...things that's motivating right now. Yousaid you want to buy a second house, like a vacation house on the beach. How much are you going to need for down payment? What doyou think it's going to cost? You be like it's going to be likefifty grand or something. Okay, and then we start putting together a planassis the vehicle. My Company, my team, our products and services asthe vehicle. How can we get you there? What's it going to take? And then that that's what drives our discussion. So when you get themotivated, which you will, because you're a human being, it's going tohappen, and you start losing focus, I'm like, Hey, dude,come on, remember we're halfway to Your Beach House. Let's stay focused.You said you wanted this. When you don't Really Want My coaching, Ican remind you. Hey, dude, we're working together. I'm your partner, I'm coming beside you to help you to chieve this goal. That's reallyhow I get people to start being in touch with their internals, sources selfmotivation, and I remind them to like when they start leading on need tobe motivate, I'm like, no, dude, that's that's not what Ido. I can't do that. Think about any sales contest or the littlethings we do as sales leaders to get people hyped up. Those things areall finding good, but we expect way too much out of them. Weexpect them to to create like these super high levels of performance that we're goingto break sales records because you know someone's going to get a gas cart.It's absurd when you think about it, right or you they're going to getlike some Uber, you know, eats box or some shit like that.It's very it's very ludicrous when you think about it, especially in tech.We we're talking about big dollar deals. So it's really about getting people intouch with that. And if we want to do that stuff for recognition afterthe performance to say thank you, I'm all about it, but I don'texpect that stuff to drive performance and used to come from within them. Yeah, that's great. Remember reminds me kind of the the Simon synic start withwith why, which is so incredibly important. So so that was interesting. Sothere's those kind of your eyes, like for drivers there's fear, fortune, fame and philosophy. I would agree with that. Is there one,in your opinion, that outperforms the rest, like if you're driven by philosophy,is a better indicator of success then fame, for example? Have youdo lean towards one if you want to talk about what's more, the mostpowerful that I've seen. That I'm observed, and that's a beauty as like aspeople listen to this, the good news is these aren't just things Ilike jumped up in my bathtub one night like. This is based off ofme working with top performance sales leaders for twenty years and really observing them andand saving their best practices to share with you. So, that being said, the ones that I've seen the air most effective our fear and philosophy.Like you think about fear, like I got to pay my bills. Youcan see people do some crazy stuff off when they got to pay their bills. Yeah right, like they'll go. They'll make two hundred calls at dayinstead of the hundred because they got to pay the bills, versus, youknow, philosophy is great because that gets to the heart of like who peoplereally are, like their upbringing and and a lot of times the philosophy andhow they see life. By the time we get them that's already in stone. It is what it is, so...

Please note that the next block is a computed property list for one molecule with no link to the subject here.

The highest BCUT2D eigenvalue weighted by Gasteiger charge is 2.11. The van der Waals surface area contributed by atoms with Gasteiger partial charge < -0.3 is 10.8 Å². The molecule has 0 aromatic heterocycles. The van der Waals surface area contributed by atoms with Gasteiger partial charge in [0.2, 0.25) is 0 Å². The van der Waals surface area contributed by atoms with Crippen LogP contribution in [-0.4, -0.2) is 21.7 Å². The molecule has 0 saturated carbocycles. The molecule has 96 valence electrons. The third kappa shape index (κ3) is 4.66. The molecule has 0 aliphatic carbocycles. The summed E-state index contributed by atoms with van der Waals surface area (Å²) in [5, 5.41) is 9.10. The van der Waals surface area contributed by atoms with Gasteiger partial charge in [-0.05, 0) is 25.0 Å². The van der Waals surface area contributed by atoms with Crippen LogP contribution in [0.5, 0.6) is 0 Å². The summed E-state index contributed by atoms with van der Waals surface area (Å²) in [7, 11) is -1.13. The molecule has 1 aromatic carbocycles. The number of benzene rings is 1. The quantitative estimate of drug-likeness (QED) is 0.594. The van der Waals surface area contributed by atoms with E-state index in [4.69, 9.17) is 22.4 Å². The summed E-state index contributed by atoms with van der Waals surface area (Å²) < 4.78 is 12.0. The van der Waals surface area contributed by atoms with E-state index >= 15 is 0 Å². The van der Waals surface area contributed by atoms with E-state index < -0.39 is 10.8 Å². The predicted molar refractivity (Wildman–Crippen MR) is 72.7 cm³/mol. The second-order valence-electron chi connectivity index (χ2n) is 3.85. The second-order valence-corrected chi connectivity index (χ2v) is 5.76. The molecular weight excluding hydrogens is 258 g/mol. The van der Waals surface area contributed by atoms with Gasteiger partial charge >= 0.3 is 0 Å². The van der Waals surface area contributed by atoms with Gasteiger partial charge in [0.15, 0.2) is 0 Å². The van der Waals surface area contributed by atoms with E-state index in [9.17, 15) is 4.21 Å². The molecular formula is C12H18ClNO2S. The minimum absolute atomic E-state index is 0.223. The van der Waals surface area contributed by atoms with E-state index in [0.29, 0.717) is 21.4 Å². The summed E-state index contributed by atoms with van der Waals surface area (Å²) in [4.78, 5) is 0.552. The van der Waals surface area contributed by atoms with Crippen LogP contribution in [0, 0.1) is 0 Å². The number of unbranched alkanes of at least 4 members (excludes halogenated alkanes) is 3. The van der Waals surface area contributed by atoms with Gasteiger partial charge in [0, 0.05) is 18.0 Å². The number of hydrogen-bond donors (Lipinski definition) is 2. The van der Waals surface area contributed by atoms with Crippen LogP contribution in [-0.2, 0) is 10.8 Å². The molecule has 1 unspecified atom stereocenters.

I don't expect to change that much. It's either there or it isn't there, and if it isn't there, thenI'm hoping that they're afraid of not paying some bills. You know,it's just like when they talk about the wolf of wall streets, like Iwant you guys to go into freaking debt because I want you to be scared, because that's when people move, right, if it's not a philosophical makeup,people move when they're scared, and I'm not trying. I'm not talkingabout US scaring them. And Yeah, it sales either's I'm talking like theyhave things in their life that are driving them. Yeah, yeah, so, okay, that's that's cool. So fear philosophy that the to top driversthat you've seen. Is there a way, like, have you found since ifthose are the top two, obviously don't want to use fear as alever. That's that's an awful, beam mean thing to do. But canyou almost in doctor someone in a philosophy that's going to help them? Oragain, it's that's something that kind of has to be figured out on theirown. I think that you can establish a culture of high performance and ofexcellence, like a standard of excellence on your team, and people will become uncomfortable if they're not aligned with that. So that doesn't make them a badperson, it just might mean that this is the right team for them, that they need to go be on a team. I get the competition. That's going to be excited about hitting quota every month where. So ifyou're on my team, I want to quotas just like this starting line,like I just want to I want to start at quota, but then afterwe hit quote a couple times. Now we're talking about a hundred and twentyfive percent, hundred fifty percent, like new goals. So I don't knowif that answers your question, but definitely not suggesting, even with the fearthing. I'm just saying if somebody has to pay the rent, yeah,you can, as a manager, help them connect with that. That's something. You can scare them, but when they get unfocused, which they will, they will get lazy. We all do that. When that happens,say hey, man, you know, I want to make sure you keepyour Nice your nice apartment. I want to make sure you can make thatthat car payment. What can we do to close this deal over here orconnect with this this client or what have you? Yeah, it's really Ithink it's an expectation. If the philosophy is not already there, it's reallyhard to create that because that comes from like your your upbringing. But youcan make people feel a certain social pressure because the expectation that team. IfI go to championship football team and I'm the one that keeps fumbling the ball, I'm start to feel some pressure and I'll either rise to the occasion orI'll retreat from the responsibility. That's why I don't. You know, anothersales manage. Your myth is, Oh, I shouldn't pressure my people because ofquit. Well, if they quit because of pressure, good, seeyou later. I'm glad that you're leading because I know that I'm not pressuringyou without giving you the supports you need. I call pressure like I'm challenging youto be as awesome as I know you can be. And if Igo to championship team, which that's what I run, is I'll run achampionship team. I don't want to run a team that's just looking to hitfive hundred. If this is a championship...